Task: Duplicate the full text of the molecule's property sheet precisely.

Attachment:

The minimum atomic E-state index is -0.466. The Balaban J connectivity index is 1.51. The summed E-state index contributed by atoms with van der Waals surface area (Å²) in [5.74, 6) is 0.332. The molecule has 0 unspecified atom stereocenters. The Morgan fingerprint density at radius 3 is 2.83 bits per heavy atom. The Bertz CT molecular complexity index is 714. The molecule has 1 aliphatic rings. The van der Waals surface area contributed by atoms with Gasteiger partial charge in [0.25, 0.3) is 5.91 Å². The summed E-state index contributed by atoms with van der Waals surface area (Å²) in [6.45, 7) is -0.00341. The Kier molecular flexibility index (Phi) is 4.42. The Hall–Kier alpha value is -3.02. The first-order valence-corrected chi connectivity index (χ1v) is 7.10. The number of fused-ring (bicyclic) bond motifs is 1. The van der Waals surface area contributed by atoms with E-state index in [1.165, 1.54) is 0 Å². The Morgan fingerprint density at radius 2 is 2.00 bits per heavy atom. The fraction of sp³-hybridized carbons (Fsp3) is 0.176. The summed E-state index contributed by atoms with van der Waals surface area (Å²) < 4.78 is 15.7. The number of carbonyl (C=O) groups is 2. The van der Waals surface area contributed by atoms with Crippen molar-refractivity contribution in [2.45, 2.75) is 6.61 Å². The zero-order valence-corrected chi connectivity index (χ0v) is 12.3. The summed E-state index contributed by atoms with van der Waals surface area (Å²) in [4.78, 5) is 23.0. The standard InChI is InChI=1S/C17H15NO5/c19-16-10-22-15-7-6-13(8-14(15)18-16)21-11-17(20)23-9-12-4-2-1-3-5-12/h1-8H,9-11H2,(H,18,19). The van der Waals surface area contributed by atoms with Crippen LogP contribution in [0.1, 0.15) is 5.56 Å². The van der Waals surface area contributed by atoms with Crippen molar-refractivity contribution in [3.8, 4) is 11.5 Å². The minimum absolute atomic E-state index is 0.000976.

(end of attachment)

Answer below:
The minimum atomic E-state index is -0.466. The Balaban J connectivity index is 1.51. The summed E-state index contributed by atoms with van der Waals surface area (Å²) in [5.74, 6) is 0.332. The molecule has 0 unspecified atom stereocenters. The Morgan fingerprint density at radius 3 is 2.83 bits per heavy atom. The Bertz CT molecular complexity index is 714. The molecule has 1 aliphatic rings. The van der Waals surface area contributed by atoms with Gasteiger partial charge in [0.25, 0.3) is 5.91 Å². The summed E-state index contributed by atoms with van der Waals surface area (Å²) in [6.45, 7) is -0.00341. The Kier molecular flexibility index (Phi) is 4.42. The Hall–Kier alpha value is -3.02. The first-order valence-corrected chi connectivity index (χ1v) is 7.10. The number of fused-ring (bicyclic) bond motifs is 1. The van der Waals surface area contributed by atoms with E-state index in [1.165, 1.54) is 0 Å². The Morgan fingerprint density at radius 2 is 2.00 bits per heavy atom. The fraction of sp³-hybridized carbons (Fsp3) is 0.176. The summed E-state index contributed by atoms with van der Waals surface area (Å²) < 4.78 is 15.7. The number of carbonyl (C=O) groups is 2. The van der Waals surface area contributed by atoms with Crippen molar-refractivity contribution in [2.45, 2.75) is 6.61 Å². The zero-order valence-corrected chi connectivity index (χ0v) is 12.3. The summed E-state index contributed by atoms with van der Waals surface area (Å²) in [4.78, 5) is 23.0. The standard InChI is InChI=1S/C17H15NO5/c19-16-10-22-15-7-6-13(8-14(15)18-16)21-11-17(20)23-9-12-4-2-1-3-5-12/h1-8H,9-11H2,(H,18,19). The van der Waals surface area contributed by atoms with Crippen LogP contribution in [0.1, 0.15) is 5.56 Å². The van der Waals surface area contributed by atoms with Crippen molar-refractivity contribution in [3.8, 4) is 11.5 Å². The minimum absolute atomic E-state index is 0.000976.